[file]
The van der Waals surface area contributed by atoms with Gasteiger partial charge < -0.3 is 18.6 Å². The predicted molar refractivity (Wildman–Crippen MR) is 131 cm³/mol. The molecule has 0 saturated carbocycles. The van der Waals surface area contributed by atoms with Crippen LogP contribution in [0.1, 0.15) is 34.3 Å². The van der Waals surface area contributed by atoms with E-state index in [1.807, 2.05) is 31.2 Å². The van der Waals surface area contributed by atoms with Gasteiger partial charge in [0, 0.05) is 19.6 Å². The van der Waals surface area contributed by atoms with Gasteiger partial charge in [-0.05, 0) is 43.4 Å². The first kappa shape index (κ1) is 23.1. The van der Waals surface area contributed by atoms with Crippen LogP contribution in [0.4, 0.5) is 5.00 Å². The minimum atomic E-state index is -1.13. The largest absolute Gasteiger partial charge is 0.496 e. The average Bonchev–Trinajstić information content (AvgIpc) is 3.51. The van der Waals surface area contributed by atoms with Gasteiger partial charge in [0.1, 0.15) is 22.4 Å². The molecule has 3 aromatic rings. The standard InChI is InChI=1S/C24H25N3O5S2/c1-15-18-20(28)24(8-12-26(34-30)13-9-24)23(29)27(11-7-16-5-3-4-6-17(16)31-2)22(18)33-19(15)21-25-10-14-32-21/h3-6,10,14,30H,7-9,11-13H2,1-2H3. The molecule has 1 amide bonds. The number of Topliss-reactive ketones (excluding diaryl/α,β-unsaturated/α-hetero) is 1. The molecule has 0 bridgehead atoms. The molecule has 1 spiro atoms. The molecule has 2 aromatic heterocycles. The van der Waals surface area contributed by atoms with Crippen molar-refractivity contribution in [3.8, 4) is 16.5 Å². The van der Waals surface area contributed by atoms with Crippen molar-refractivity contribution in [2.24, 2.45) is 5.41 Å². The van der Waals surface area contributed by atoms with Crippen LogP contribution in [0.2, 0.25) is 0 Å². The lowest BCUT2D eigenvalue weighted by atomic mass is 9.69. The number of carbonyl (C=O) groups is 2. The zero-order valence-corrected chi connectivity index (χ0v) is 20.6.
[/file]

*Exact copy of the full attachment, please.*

The van der Waals surface area contributed by atoms with Gasteiger partial charge < -0.3 is 18.6 Å². The predicted molar refractivity (Wildman–Crippen MR) is 131 cm³/mol. The molecule has 0 saturated carbocycles. The van der Waals surface area contributed by atoms with Crippen LogP contribution in [0.1, 0.15) is 34.3 Å². The van der Waals surface area contributed by atoms with E-state index in [1.807, 2.05) is 31.2 Å². The van der Waals surface area contributed by atoms with Gasteiger partial charge in [0, 0.05) is 19.6 Å². The van der Waals surface area contributed by atoms with Gasteiger partial charge in [-0.05, 0) is 43.4 Å². The first kappa shape index (κ1) is 23.1. The van der Waals surface area contributed by atoms with Crippen LogP contribution in [0.4, 0.5) is 5.00 Å². The minimum atomic E-state index is -1.13. The largest absolute Gasteiger partial charge is 0.496 e. The average Bonchev–Trinajstić information content (AvgIpc) is 3.51. The van der Waals surface area contributed by atoms with Gasteiger partial charge in [0.1, 0.15) is 22.4 Å². The molecule has 3 aromatic rings. The standard InChI is InChI=1S/C24H25N3O5S2/c1-15-18-20(28)24(8-12-26(34-30)13-9-24)23(29)27(11-7-16-5-3-4-6-17(16)31-2)22(18)33-19(15)21-25-10-14-32-21/h3-6,10,14,30H,7-9,11-13H2,1-2H3. The molecule has 1 amide bonds. The number of Topliss-reactive ketones (excluding diaryl/α,β-unsaturated/α-hetero) is 1. The molecule has 0 bridgehead atoms. The molecule has 1 spiro atoms. The molecule has 2 aromatic heterocycles. The van der Waals surface area contributed by atoms with Crippen molar-refractivity contribution in [3.8, 4) is 16.5 Å². The van der Waals surface area contributed by atoms with Crippen molar-refractivity contribution in [2.24, 2.45) is 5.41 Å². The van der Waals surface area contributed by atoms with Crippen LogP contribution in [0.2, 0.25) is 0 Å². The lowest BCUT2D eigenvalue weighted by atomic mass is 9.69. The number of carbonyl (C=O) groups is 2. The zero-order valence-corrected chi connectivity index (χ0v) is 20.6.